After reading a post on another site about a
dearth of "scripted movement" tutorials, I realized how true
that observation was. When was the last time you saw a
comprehensive tutorial that outlines the basics on how to
use programming to move an object across the stage? How
about something more complex such as changing directions,
varying speed, moving in both x and y directions, and more.
This tutorial and a series of subsequent tutorials will
explain all this and more.
This tutorial will address simple movement. We will begin with the basics and move
slowly along to the more complex procedures. I strongly
believe, once you learn the basics of ActionScript movement,
you will rarely, if ever, use motion tweens in your
animations. The tutorial starts here...
Simple Movement along the X Axis
The best way to start exploring movement
is to take a simple object and move it horizontally along
the x axis. The following is an example of an object that
moves along the x axis powered by only a few lines of code:
[ press the
'start over' text if you do not see anything ]
Let's create the above animation:
Click here to
open an FLA that contains
nothing but the interface. Don't worry, you will add the
cool code to make the box move by yourself.
Once you have opened the xmovement.fla file you
downloaded from the above link, you should see a movie
clip of a box.
Right click on the box and select Actions. The Actions
dialog box will appear. Copy and paste the following lines
of code into the Actions dialog box:
[ copy and paste the above
code into the Actions dialog box ]
Preview the animation. You will notice that the box moves
Not to leave you in the dark, I will
explain what each line of the code accomplishes.
speed = 1;
The first line is nothing more than the
OnClipEvent event handler (enterFrame)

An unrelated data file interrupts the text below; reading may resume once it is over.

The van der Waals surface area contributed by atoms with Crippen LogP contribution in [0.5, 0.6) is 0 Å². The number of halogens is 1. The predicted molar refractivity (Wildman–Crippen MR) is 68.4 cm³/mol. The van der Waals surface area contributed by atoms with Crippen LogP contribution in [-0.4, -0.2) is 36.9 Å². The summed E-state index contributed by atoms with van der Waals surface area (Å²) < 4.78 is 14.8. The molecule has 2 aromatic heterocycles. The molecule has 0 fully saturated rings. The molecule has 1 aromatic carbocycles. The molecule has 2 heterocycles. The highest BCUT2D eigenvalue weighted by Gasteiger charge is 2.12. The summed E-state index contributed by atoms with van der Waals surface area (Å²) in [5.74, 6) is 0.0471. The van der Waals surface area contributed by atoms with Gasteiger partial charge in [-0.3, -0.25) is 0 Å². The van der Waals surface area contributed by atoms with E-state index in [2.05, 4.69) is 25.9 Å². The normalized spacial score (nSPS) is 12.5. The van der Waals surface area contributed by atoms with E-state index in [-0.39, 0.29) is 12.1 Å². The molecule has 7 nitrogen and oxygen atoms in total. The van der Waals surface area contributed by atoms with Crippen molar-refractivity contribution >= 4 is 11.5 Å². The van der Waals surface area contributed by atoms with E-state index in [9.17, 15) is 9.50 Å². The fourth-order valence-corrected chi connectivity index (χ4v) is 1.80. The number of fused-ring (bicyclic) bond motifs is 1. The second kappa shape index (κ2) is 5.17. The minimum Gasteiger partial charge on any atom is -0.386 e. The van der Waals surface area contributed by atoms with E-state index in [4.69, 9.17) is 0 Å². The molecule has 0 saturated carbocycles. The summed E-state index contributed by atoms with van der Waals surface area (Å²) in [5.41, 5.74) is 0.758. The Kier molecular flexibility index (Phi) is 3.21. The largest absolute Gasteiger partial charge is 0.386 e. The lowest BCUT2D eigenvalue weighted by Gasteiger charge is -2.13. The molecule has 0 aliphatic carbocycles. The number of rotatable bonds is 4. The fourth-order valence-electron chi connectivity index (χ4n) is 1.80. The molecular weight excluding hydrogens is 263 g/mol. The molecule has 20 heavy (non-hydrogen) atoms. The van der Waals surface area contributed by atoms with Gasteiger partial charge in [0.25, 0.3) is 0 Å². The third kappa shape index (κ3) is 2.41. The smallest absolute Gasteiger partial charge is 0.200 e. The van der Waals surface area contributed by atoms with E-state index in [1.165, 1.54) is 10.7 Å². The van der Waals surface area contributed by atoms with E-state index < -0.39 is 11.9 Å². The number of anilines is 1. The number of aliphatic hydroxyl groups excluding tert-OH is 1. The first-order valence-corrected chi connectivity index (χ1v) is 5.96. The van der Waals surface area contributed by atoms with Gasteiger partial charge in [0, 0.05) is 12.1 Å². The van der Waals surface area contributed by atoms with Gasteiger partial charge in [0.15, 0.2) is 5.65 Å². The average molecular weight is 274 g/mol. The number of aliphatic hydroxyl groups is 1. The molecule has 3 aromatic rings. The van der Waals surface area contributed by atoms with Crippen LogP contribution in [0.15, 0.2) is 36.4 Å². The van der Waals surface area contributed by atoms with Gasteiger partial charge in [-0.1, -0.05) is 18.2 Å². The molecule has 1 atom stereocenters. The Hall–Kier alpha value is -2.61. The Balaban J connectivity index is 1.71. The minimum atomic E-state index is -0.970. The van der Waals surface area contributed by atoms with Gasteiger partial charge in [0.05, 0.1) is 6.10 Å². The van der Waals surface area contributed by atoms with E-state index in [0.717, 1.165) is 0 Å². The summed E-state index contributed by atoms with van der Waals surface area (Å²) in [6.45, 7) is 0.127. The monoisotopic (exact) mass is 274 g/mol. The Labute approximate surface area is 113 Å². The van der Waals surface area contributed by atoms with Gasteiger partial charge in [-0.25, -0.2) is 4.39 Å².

that executes the code continuously in a one frame movie
In the second line, I am declaring and
initializing the variable speed
with a value of 1. As is
expected, the variable speed refers to the speed at which
the object will move.
In the third line, I set the current position
of the movie clip (this._x) to continuously increment with
the value of speed. You know I am incrementing because of
the operator += following
the statement this._x.
What is happening?
Let me explain what happens in the
code. As I explained above,
enterFrame continuously executes the code under it.
The speed at which the object moves will be 1. Therefore,
the first time the code runs through, the current X position
of the movie clip increases by a value of 1. The second time
the code runs through, the current X position of the movie
clip increases by another value of 1.
This process gets repeated numerous times (25
times per second to be exact) to simulate movement. The
speed at which the code executes depends on the frames per
second (FPS) of the movie.
To understand the concepts more, try the
exercises listed in Exploring Further.
Try the following little
modifications and observe the results:
In the code, set the value for
instead of 1.
Preview the animation.
Drag the box all the way to the right
side of your stage and set the value for
instead of positive
Notice the big difference that is visible.
Modify the code by replacing
_y. Preview the animation and check out
If you tried the Exploring Further
modification mentioned in the above box, your animations
will look like the following. Do not hesitate to press the [
start over ] text to view the animation again (or for the
By changing the variable for speed from 1 to 2, we are
changing the speed at which the x position increases. The
higher the number, the faster the movement. Therefore, the
box moves more quickly from the left to the right:
By moving the box to the right and changing speed's
value from 2 to -2, you are reversing the direction at which
the box moves. Anytime you change the sign of a value that
controls movement, you are basically reversing the direction
We have basically been dealing with movement in the X
direction. Moving the box in the Y direction is not that
much difficult. Simply change _x to _y to see that the box
If you were really paying attention, you may
be wondering why the square is moving up instead of moving
down. After all, the speed value is a big -2, and in
Geometry, I learned that Y decreases as one moves down. The
reason is that Flash does not obey the Cartesian principles
that you and I learn in school. In Flash, Y decreases as you
move higher and increases as you move lower.
As always, I have provided the source code
for this tutorial. Click the download for Flash MX link
below to download them.
If you have a question about this or any other topic, the easiest thing is to drop by our forums where a bunch of the friendliest people you'll ever run into will be happy to help you out!
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